Guidelines for EAP tutors in supporting postgraduate international students in their critical academic writing

Andrew Drybrough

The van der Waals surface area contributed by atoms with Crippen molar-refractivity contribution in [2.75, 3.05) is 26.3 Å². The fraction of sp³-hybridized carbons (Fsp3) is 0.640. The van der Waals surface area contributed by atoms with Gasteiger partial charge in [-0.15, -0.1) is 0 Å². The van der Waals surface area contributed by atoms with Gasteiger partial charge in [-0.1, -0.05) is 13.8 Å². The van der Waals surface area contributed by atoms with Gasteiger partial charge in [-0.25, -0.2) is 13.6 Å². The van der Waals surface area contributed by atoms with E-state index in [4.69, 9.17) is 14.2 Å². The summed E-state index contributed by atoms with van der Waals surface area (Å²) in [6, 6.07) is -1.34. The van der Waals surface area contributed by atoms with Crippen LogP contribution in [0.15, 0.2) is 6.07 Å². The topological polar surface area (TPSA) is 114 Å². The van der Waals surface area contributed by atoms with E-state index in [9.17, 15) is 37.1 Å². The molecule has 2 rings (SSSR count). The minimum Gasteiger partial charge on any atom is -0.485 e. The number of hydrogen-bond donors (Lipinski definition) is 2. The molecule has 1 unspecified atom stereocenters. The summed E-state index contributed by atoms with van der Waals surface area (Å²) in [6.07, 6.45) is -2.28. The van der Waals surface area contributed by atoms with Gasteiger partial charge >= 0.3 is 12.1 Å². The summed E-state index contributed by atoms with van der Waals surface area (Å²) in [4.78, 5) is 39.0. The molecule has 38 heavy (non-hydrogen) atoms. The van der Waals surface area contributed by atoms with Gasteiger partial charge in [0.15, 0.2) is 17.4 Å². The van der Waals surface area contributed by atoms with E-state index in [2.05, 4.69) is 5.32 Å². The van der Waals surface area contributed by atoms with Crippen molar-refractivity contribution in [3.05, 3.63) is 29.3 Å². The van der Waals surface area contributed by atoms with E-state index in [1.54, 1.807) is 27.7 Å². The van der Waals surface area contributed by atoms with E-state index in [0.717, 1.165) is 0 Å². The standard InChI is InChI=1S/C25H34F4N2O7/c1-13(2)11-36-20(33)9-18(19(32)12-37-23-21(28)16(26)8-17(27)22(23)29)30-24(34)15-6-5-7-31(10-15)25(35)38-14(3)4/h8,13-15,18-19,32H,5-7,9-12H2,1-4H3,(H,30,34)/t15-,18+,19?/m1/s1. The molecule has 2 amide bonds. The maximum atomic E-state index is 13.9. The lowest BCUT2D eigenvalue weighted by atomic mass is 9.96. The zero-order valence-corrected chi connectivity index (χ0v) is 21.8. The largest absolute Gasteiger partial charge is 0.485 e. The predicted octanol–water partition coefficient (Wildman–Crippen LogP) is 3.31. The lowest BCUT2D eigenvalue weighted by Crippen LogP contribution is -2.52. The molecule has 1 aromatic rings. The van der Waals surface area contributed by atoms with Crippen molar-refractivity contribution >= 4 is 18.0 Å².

This paper presents generic guidelines that English for Academic Purposes (EAP) tutors can use to guide them in the teaching of critical thinking in academic writing to (postgraduate) students in the UK. Based on interviews with 18 international master’s students and 14 content tutors based in a business school, school of education and institute of sport in a UK university, it found that while students tended to emphasise the process of critical writing, tutors tended to highlight the critical writing product. However, there was also crossover in their conceptualizations that emphasised four main reading-to-writing sub-skills involved in the process of critical academic writing: namely, developing a sceptical disposition towards academic reading, reading to understand disciplinary knowledge, reading to analyze and distinguish between less and more important information for note-taking purposes, and reading to evaluate literature. The key features of the critical writing product highlighted the importance of clear argumentation and student voice. These broad set of findings can be adapted and applied to EAP teaching through the use of Anderson et al.’s cognitive categories and processes and Toulmin’s argument pattern. Finally, the findings tended to support more generic patterns of critical academic writing across the disciplines in the study. More research is therefore needed to investigate how the conceptualization of critical thinking in academic writing varies between disciplines.